Aphex Model 207

Back before outboard preamps were all the rage, Aphex Systems made a splash with its model 107, a dual-channel mic preamp priced for the personal-studio

Back before outboard preamps were all the rage, Aphex Systems made a splash with its model 107, a dual-channel mic preamp priced for the personal-studio market. That was 1996 — practically ancient history considering the rapid turnover of today's audio marketplace. In the wake of the outboard-preamp explosion, Aphex has wisely updated the 107, keeping the price competitive and adding some unique and attractive features.


The 207's single-rackspace faceplate, finished in a soft-looking silver powdercoat, is logically laid out with two sets of identical left- and right-channel controls. At the left side of each section is a ¼-inch high-impedance instrument input for DI connections. Five switches are labeled from left to right as follows: Phantom (48V phantom power for condenser microphones), Polarity (reverses polarity when engaged), Pad (20 dB), Low Cut (70 Hz at 12 dB per octave, plus additional compensation at 120 Hz), and MicLim.

The MicLim circuit is an Aphex innovation. Essentially, it is an automatic and nonadjustable peak limiter placed before the mic preamp to keep input levels under control, thus avoiding the common problem of input-stage clipping and distortion. When the MicLim feature is engaged, an adjacent yellow LED lights up any time the input level is sufficient to trigger limiting.

The on/off switches are a neat, attractive touch: they glow a cool alien green when engaged and are shiny and clear when disengaged. To the right of each channel's button array are an easy-to-grasp gain knob and a recessed output trim pot (0 to -12 dB.) The trim can be adjusted with a small screwdriver, and it enables users to match the 207's metering and output to diverse analog and digital recording setups.

Ten-segment LED ladder meters, located in the center of the front panel, register output headroom for both channels. The meters are implemented as a typical digital dBfs display (with 0 dB of headroom and red indicator lights at the top) rather than like conventional analog meters. An AC power on/off switch with indicator light is mounted on the far left of the front panel. When the unit is powered up, the meters surge for a few seconds, but output is muted to prevent the possibility of audible voltage spikes and blown speaker cones.


All inputs and outputs are found on the 207's back panel (see Fig. 1). In addition to a balanced XLR mic input and line-level output, each channel has a balanced ¼-inch TRS output and a ¼-inch TRS insert jack. Output level is switchable on each channel (+4 dBu or -10 dBV.) Also located on the rear panel is a standard IEC power-cord connector. The unit is designed to operate from all nominal power sources from 100 to 240V. There is no external access to fuses (the manual claims the internal fuse will “never blow unless the power supply fails catastrophically”), nor is there provision for digital output or an A/D converter card.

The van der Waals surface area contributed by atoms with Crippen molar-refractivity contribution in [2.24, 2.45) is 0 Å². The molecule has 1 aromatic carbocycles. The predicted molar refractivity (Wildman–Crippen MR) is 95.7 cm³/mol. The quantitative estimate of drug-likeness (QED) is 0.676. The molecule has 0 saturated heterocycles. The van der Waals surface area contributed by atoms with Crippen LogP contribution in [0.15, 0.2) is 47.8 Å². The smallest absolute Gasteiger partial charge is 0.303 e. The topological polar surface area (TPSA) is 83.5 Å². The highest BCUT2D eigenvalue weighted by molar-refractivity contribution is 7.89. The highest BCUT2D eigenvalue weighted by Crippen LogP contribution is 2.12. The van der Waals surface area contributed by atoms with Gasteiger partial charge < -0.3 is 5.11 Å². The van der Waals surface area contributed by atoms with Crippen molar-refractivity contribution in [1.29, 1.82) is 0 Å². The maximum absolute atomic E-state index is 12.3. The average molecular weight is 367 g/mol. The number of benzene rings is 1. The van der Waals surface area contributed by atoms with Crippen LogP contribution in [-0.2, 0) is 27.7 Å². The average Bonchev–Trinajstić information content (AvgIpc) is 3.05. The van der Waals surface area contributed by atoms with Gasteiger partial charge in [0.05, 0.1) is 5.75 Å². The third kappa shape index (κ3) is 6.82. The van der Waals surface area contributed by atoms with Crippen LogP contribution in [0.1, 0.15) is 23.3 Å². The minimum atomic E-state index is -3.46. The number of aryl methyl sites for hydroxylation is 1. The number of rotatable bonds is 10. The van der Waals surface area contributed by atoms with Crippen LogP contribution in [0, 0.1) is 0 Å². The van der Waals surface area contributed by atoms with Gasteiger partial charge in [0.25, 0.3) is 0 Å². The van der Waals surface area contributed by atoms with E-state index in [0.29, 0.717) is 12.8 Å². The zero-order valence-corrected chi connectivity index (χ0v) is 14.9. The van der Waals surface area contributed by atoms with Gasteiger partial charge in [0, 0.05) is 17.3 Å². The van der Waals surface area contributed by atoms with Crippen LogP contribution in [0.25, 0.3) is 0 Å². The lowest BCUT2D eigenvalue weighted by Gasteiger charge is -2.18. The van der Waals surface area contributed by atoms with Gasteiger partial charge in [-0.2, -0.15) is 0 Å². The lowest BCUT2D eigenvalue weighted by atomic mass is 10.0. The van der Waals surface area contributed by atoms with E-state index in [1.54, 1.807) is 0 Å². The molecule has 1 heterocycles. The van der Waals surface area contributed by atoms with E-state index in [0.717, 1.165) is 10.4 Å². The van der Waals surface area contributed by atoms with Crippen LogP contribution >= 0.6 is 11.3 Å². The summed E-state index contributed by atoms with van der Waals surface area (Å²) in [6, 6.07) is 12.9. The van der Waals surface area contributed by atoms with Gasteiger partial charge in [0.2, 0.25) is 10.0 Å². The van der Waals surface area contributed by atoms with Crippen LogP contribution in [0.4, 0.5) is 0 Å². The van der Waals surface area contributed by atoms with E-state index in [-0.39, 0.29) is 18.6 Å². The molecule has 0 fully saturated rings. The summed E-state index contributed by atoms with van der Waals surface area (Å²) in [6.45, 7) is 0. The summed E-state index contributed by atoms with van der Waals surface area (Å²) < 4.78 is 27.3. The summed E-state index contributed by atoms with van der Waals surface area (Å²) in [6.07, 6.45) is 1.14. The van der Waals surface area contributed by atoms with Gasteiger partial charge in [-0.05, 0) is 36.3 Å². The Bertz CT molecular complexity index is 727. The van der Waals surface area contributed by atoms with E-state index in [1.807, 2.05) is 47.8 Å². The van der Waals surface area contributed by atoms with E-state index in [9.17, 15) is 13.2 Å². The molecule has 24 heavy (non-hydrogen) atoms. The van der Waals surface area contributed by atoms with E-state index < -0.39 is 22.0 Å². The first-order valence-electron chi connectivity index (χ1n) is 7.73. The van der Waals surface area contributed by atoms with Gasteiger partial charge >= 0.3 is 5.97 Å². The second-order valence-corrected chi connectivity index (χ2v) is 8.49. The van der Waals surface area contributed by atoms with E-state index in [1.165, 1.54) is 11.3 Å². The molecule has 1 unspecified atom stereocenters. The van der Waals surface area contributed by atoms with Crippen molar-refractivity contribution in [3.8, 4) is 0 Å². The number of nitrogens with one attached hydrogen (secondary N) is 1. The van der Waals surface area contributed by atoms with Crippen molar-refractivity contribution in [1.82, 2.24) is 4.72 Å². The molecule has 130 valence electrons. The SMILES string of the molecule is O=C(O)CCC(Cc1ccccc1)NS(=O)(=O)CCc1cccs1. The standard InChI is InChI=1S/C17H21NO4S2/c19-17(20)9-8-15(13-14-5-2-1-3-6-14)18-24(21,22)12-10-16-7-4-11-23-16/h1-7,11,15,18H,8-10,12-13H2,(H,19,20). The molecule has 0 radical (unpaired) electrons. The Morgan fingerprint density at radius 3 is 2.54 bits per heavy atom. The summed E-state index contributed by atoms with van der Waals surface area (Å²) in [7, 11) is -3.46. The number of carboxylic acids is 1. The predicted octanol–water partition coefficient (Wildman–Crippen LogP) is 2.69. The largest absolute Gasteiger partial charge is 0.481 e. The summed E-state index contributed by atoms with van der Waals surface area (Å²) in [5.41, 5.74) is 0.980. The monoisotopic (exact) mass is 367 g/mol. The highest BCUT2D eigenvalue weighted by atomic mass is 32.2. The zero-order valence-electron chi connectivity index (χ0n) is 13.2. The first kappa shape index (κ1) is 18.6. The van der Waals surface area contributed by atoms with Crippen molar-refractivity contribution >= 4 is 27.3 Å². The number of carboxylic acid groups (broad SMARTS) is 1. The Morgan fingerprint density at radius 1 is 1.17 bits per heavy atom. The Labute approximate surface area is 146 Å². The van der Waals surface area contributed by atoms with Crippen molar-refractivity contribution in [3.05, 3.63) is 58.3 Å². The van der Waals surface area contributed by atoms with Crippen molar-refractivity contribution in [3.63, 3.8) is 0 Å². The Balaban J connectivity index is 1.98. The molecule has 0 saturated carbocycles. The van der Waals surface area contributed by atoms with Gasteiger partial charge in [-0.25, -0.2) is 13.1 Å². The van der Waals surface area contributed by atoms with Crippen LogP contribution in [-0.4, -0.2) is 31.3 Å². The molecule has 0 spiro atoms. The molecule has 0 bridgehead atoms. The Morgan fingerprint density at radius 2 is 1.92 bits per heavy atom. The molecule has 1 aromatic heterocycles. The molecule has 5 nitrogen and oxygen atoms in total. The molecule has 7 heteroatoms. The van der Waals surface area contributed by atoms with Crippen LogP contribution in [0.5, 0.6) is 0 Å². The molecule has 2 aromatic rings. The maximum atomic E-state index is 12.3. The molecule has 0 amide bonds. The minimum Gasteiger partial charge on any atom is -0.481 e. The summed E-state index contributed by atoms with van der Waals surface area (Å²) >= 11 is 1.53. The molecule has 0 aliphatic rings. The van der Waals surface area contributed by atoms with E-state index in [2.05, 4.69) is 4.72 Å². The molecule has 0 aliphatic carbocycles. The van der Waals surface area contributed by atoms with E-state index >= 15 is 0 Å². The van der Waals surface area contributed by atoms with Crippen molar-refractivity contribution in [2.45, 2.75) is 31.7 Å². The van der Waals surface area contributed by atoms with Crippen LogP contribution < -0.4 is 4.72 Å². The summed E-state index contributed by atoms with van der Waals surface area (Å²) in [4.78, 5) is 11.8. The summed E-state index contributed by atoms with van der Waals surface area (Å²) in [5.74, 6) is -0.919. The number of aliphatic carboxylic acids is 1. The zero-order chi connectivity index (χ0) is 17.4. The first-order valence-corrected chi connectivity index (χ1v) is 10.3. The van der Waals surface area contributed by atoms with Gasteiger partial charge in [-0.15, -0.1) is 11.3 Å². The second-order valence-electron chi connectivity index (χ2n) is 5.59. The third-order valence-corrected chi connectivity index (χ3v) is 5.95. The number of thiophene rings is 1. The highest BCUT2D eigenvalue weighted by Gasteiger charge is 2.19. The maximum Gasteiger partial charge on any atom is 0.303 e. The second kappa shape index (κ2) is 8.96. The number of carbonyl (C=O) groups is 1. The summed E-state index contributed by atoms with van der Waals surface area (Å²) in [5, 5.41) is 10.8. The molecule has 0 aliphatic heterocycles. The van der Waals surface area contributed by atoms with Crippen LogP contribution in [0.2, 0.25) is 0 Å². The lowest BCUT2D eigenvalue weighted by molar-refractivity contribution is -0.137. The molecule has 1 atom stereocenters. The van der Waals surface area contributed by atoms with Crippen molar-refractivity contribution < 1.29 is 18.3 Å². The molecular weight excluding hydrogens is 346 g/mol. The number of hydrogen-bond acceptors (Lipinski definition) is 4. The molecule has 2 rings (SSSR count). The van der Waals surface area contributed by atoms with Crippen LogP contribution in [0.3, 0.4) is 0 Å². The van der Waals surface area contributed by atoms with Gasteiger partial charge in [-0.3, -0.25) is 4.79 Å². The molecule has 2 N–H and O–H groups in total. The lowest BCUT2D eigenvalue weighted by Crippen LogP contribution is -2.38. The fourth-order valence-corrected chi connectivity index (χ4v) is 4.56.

The model 207's all-metal chassis has no vents, which is a bit unusual for a device using a vacuum tube. A single American-made ARS brand 12AT7/ECC81 is housed inside, and the remainder of the model 207's circuitry is solid-state. During testing, the unit ran much cooler than any of the all-tube gear in my racks, and even cooler than other Aphex products I use.


The 207's 28-page manual is the most thorough I have seen for a product of this type; it explains every feature in exhaustive detail. In addition, the documentation offers ample diagrams, as well as supplemental information on wiring, balanced lines, and stereo-microphone recording techniques.

The only flaws in the exemplary text are occasional lapses into marketing-speak. Repeated assertions that the 207's solid-state/tube hybrid design is “real tube,” “true tube,” “new and better,” and “unmatched for sonic detail and dimensionality” detract from what is otherwise good, solid technical information.


I tested two Model 207s for this review and was impressed to find that the units sounded virtually identical — something that can't be said for some other preamps I have reviewed.

Equally impressive, in a stereo-matching test, both channels of the two units calibrated easily and identically according to gain-knob settings and internal and external metering. In addition, each set of two channels matched sonically when fed the same split-mic input. Clearly, Aphex maintains careful control over its manufacturing.


Sonic differences between various makes and models of mic preamps are typically subtle — much more subtle, usually, than dissimilarities between different microphones. Drawing a clear bead on a mic pre's sound requires, therefore, careful comparison testing. I compared the Aphex Model 207 with several more-or-less comparably priced preamps, including an A.R.T. Tube MP (tube-hybrid), a PreSonus MP20 (solid-state), a Peavey VMP-2 (all-tube), a Focusrite Green (solid-state), a Grace 101 (solid-state), a Drawmer 1960 (a combined preamp and compressor; a tube-hybrid), and a stock preamp in my Soundcraft Spirit board (solid-state). Of those preamps, two (the Soundcraft and Tube MP) cost less per channel than the 207, one (the PreSonus MP20) costs about the same, and the others cost more.